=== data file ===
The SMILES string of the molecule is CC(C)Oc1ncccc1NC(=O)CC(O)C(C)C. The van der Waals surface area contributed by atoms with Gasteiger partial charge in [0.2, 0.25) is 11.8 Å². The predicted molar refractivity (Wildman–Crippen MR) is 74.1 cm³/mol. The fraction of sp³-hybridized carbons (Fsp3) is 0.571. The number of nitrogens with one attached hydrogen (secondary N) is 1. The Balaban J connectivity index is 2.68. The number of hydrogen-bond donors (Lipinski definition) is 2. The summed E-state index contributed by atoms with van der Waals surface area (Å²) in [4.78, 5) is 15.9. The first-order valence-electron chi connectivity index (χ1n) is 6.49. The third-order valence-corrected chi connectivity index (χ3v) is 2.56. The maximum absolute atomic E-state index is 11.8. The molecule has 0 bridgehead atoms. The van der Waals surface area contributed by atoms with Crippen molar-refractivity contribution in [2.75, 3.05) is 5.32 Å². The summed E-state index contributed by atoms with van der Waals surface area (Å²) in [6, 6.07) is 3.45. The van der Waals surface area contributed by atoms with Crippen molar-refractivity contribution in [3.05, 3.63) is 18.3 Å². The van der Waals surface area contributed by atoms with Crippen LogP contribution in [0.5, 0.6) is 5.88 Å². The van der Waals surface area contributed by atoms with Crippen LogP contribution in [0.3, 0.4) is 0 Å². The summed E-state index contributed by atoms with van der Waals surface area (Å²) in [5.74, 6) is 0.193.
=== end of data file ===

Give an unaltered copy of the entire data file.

The SMILES string of the molecule is CC(C)Oc1ncccc1NC(=O)CC(O)C(C)C. The van der Waals surface area contributed by atoms with Gasteiger partial charge in [0.2, 0.25) is 11.8 Å². The predicted molar refractivity (Wildman–Crippen MR) is 74.1 cm³/mol. The fraction of sp³-hybridized carbons (Fsp3) is 0.571. The number of nitrogens with one attached hydrogen (secondary N) is 1. The Balaban J connectivity index is 2.68. The number of hydrogen-bond donors (Lipinski definition) is 2. The summed E-state index contributed by atoms with van der Waals surface area (Å²) in [4.78, 5) is 15.9. The first-order valence-electron chi connectivity index (χ1n) is 6.49. The third-order valence-corrected chi connectivity index (χ3v) is 2.56. The maximum absolute atomic E-state index is 11.8. The molecule has 0 bridgehead atoms. The van der Waals surface area contributed by atoms with Crippen molar-refractivity contribution in [2.75, 3.05) is 5.32 Å². The summed E-state index contributed by atoms with van der Waals surface area (Å²) in [6, 6.07) is 3.45. The van der Waals surface area contributed by atoms with Crippen molar-refractivity contribution in [3.05, 3.63) is 18.3 Å². The van der Waals surface area contributed by atoms with Crippen LogP contribution in [0.5, 0.6) is 5.88 Å². The van der Waals surface area contributed by atoms with Crippen LogP contribution in [0.3, 0.4) is 0 Å². The summed E-state index contributed by atoms with van der Waals surface area (Å²) in [5.74, 6) is 0.193.